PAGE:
as skeptical of private concentrations of wealth and power as they are
of governments.

Ben Wheat said...

Chris K,

This conservative is very skeptical of concentrations of wealth and power; indeed, I think most conservatives agree that the less influence that the wealthy or monied interests play in politics and government the better. The difference, however, is that we can always count on these players to act in their own economic self-interest, which is useful for a free economy and their very purpose. The government, however, is composed of individuals and parties that do not necessarily advance the most efficient, effective or even intelligent solution. While an individual politician can be counted on to act in his/her own self-interest, that unfortunately is not the purpose of government. They exist only to represent their constituency, not themselves.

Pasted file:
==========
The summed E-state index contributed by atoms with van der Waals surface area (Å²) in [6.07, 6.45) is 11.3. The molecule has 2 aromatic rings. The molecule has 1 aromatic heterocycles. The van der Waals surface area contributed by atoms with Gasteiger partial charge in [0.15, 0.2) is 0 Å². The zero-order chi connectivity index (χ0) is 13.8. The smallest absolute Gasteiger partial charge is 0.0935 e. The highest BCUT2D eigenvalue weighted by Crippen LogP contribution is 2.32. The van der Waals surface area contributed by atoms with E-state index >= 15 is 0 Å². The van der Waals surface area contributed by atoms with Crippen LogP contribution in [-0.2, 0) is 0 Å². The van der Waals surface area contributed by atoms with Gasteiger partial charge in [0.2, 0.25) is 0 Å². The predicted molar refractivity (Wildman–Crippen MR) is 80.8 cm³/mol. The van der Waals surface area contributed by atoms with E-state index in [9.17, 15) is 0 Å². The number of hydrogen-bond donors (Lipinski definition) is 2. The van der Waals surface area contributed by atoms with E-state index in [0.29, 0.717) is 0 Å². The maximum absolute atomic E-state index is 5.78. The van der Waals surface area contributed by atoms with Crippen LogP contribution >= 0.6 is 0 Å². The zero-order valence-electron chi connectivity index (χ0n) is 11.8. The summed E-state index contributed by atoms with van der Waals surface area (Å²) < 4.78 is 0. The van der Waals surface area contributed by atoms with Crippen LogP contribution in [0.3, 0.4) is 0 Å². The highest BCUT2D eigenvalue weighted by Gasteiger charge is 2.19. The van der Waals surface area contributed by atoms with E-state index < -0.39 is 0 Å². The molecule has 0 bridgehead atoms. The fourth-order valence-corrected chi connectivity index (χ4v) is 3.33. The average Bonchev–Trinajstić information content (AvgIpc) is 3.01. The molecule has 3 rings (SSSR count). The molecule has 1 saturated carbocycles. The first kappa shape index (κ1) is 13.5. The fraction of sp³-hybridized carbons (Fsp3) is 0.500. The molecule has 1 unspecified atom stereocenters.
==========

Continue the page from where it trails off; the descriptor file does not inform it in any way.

It is for this reason that I distrust government more than private interests or the wealthy, but keep a watchful eye on all the players.